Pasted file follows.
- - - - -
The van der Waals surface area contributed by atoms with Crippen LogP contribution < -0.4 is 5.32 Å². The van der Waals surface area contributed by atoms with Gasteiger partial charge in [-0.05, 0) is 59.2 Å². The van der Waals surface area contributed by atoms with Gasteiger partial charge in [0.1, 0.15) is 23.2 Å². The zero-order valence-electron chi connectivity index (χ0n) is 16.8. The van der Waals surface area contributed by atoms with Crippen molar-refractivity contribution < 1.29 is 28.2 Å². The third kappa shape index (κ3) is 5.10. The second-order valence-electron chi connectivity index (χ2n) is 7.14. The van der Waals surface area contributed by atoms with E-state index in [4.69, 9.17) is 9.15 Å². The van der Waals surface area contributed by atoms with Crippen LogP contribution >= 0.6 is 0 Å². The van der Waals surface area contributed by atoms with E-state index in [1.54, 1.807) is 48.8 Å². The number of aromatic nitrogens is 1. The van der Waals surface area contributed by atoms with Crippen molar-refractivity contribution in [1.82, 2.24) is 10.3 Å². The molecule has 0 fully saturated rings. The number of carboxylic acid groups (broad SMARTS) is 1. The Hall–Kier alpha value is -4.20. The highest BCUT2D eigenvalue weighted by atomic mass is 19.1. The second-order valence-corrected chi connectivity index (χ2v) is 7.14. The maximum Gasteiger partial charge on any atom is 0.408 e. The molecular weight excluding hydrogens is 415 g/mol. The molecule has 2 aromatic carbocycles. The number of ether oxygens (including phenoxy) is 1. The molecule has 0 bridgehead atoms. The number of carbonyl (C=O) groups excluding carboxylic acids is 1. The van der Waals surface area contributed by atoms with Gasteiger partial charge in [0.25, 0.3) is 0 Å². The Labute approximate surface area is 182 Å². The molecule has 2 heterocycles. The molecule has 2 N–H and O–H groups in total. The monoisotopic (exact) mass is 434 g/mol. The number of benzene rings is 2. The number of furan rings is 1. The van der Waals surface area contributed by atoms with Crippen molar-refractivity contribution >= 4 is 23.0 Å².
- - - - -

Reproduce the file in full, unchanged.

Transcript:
The van der Waals surface area contributed by atoms with Crippen LogP contribution < -0.4 is 5.32 Å². The van der Waals surface area contributed by atoms with Gasteiger partial charge in [-0.05, 0) is 59.2 Å². The van der Waals surface area contributed by atoms with Gasteiger partial charge in [0.1, 0.15) is 23.2 Å². The zero-order valence-electron chi connectivity index (χ0n) is 16.8. The van der Waals surface area contributed by atoms with Crippen molar-refractivity contribution < 1.29 is 28.2 Å². The third kappa shape index (κ3) is 5.10. The second-order valence-electron chi connectivity index (χ2n) is 7.14. The van der Waals surface area contributed by atoms with E-state index in [4.69, 9.17) is 9.15 Å². The van der Waals surface area contributed by atoms with Crippen LogP contribution >= 0.6 is 0 Å². The van der Waals surface area contributed by atoms with E-state index in [1.54, 1.807) is 48.8 Å². The number of aromatic nitrogens is 1. The van der Waals surface area contributed by atoms with Crippen molar-refractivity contribution in [1.82, 2.24) is 10.3 Å². The molecule has 0 fully saturated rings. The number of carboxylic acid groups (broad SMARTS) is 1. The Hall–Kier alpha value is -4.20. The highest BCUT2D eigenvalue weighted by atomic mass is 19.1. The second-order valence-corrected chi connectivity index (χ2v) is 7.14. The maximum Gasteiger partial charge on any atom is 0.408 e. The molecular weight excluding hydrogens is 415 g/mol. The molecule has 2 aromatic carbocycles. The number of ether oxygens (including phenoxy) is 1. The molecule has 0 bridgehead atoms. The number of carbonyl (C=O) groups excluding carboxylic acids is 1. The van der Waals surface area contributed by atoms with Gasteiger partial charge in [0.25, 0.3) is 0 Å². The Labute approximate surface area is 182 Å². The molecule has 2 heterocycles. The molecule has 2 N–H and O–H groups in total. The monoisotopic (exact) mass is 434 g/mol. The number of benzene rings is 2. The number of furan rings is 1. The van der Waals surface area contributed by atoms with Crippen molar-refractivity contribution >= 4 is 23.0 Å².